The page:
OULU, Finland—Hardware is hard, they say. Kickstarter and Indiegogo are littered with big-ticket consumer hardware failures: the $1.5-million Pirate3D printer, the $3.5-million MyIDKey, and the $3.2-million Zano drone, for example. Other crowdfunded projects fail, but hardware projects tend to fail big.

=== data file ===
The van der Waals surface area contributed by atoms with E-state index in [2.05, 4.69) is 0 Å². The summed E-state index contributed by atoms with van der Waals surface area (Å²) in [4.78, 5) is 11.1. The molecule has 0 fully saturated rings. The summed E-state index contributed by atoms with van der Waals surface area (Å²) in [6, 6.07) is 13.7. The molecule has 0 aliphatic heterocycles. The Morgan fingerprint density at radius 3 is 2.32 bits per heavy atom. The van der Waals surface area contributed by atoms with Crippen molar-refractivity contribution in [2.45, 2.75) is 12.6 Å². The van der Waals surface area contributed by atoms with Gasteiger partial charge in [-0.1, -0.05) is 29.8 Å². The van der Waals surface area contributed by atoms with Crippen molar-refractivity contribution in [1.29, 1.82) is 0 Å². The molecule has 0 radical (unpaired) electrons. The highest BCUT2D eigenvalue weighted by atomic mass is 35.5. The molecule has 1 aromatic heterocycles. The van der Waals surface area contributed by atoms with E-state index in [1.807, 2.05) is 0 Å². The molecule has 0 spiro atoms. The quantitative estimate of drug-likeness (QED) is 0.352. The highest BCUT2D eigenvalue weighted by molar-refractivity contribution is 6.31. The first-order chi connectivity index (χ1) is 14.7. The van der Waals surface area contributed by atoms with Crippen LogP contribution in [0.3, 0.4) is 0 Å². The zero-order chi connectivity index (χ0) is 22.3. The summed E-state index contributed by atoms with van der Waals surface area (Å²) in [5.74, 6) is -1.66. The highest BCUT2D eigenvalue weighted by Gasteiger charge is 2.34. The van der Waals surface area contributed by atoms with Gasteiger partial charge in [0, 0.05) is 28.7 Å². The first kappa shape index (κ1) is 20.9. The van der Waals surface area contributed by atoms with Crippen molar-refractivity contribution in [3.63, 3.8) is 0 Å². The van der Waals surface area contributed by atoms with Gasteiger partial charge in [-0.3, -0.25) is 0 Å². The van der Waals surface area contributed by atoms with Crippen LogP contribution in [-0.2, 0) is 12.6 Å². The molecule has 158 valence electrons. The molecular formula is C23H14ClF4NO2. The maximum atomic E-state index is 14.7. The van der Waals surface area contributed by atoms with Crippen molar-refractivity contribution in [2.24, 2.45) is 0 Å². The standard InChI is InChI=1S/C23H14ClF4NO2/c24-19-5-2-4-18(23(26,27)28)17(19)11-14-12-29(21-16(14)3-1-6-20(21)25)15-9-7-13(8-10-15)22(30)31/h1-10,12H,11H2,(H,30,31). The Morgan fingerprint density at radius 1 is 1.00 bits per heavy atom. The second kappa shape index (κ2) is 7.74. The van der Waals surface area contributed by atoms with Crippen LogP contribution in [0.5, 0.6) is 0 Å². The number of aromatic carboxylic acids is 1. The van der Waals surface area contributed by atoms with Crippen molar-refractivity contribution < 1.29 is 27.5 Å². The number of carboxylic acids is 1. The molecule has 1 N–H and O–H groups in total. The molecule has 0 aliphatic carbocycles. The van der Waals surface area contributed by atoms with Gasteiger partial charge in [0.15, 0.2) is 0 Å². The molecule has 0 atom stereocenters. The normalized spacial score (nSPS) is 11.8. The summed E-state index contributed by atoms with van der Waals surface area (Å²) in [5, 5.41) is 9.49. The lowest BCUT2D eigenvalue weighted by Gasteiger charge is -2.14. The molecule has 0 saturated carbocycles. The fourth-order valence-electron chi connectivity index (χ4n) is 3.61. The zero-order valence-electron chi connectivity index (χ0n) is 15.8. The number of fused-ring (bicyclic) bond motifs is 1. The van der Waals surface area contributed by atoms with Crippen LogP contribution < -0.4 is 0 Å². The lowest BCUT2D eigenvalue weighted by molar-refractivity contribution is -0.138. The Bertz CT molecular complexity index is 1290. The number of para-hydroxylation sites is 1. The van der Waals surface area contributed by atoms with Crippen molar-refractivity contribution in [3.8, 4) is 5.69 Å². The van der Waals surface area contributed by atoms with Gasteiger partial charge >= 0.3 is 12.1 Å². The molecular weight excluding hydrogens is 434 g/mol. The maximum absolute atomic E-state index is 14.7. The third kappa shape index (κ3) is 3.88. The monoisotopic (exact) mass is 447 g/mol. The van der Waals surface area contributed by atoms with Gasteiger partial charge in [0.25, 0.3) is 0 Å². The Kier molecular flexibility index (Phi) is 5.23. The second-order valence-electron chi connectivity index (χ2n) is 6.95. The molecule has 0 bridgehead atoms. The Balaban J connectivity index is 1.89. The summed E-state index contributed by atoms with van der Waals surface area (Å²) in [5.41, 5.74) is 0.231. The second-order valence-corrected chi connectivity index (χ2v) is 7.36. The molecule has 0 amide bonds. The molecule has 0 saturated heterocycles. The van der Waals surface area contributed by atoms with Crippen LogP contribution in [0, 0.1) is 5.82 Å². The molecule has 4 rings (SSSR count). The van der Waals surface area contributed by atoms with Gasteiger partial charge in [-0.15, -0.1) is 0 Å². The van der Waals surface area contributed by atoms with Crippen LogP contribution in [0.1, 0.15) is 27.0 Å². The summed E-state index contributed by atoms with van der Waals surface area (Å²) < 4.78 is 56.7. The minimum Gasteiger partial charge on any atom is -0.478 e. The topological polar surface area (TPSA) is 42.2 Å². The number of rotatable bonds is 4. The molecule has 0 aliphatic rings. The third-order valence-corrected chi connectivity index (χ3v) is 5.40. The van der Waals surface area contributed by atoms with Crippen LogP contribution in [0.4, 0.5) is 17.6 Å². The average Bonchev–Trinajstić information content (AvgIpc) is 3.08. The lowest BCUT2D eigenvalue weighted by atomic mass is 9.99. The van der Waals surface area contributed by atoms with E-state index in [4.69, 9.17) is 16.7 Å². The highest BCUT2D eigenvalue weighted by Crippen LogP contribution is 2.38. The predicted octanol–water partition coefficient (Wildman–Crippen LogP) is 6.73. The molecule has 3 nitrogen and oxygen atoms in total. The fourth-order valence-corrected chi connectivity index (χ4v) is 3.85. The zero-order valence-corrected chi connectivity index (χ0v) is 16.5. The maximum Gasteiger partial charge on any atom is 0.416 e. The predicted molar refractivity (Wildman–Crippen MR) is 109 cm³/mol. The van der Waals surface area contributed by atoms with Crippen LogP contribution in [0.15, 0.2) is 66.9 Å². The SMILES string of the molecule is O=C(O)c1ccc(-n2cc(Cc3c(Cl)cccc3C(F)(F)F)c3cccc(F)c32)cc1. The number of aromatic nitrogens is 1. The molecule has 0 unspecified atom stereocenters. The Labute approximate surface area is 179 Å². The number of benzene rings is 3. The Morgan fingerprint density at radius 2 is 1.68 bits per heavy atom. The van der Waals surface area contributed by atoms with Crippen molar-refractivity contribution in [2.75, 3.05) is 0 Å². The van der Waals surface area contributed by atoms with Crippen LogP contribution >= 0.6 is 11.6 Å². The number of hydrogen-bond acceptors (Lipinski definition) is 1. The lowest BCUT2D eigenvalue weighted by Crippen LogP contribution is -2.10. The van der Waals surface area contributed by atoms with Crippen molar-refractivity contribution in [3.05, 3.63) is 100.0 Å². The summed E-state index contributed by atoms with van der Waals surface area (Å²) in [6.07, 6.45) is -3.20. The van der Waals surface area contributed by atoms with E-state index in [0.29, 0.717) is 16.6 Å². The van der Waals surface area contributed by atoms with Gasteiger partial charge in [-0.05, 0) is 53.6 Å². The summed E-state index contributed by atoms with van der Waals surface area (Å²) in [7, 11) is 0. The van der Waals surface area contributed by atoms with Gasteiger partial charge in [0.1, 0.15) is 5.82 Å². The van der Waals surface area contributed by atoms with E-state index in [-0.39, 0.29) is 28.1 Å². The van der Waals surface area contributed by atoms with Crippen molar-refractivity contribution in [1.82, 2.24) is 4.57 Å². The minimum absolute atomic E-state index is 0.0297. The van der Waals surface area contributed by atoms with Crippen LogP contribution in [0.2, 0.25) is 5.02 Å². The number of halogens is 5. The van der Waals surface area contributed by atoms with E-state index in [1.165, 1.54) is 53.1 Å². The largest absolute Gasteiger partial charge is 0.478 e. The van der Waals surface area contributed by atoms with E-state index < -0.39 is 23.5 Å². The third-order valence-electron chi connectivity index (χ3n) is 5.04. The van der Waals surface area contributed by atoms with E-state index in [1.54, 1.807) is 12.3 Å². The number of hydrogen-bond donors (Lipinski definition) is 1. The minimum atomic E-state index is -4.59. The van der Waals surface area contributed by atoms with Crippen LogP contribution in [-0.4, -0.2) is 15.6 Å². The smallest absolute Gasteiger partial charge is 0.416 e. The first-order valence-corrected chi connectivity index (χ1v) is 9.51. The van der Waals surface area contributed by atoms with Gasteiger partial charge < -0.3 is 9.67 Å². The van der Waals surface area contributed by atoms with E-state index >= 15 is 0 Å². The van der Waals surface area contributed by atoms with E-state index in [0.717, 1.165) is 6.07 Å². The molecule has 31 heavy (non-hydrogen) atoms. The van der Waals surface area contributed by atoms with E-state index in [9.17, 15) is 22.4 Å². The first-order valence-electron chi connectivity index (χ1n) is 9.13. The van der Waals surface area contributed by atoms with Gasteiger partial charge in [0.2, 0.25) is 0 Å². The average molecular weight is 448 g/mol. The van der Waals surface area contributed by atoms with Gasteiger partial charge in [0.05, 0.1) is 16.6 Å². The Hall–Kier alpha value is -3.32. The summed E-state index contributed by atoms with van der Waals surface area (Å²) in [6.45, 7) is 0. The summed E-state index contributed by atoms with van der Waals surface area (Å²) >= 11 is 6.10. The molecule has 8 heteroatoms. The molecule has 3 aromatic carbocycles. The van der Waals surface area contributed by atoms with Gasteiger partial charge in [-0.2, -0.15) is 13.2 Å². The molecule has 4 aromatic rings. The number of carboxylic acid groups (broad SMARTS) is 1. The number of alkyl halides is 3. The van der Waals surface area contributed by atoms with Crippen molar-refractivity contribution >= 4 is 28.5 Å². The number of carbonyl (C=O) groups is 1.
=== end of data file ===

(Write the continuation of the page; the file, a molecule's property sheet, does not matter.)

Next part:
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Kickstarter recognizes the problem. Over the years, it's tightened its requirements for hardware projects, finally announcing a new "Kickstarter Hardware Studio" last month that will debut in September and help creators actually, successfully make devices.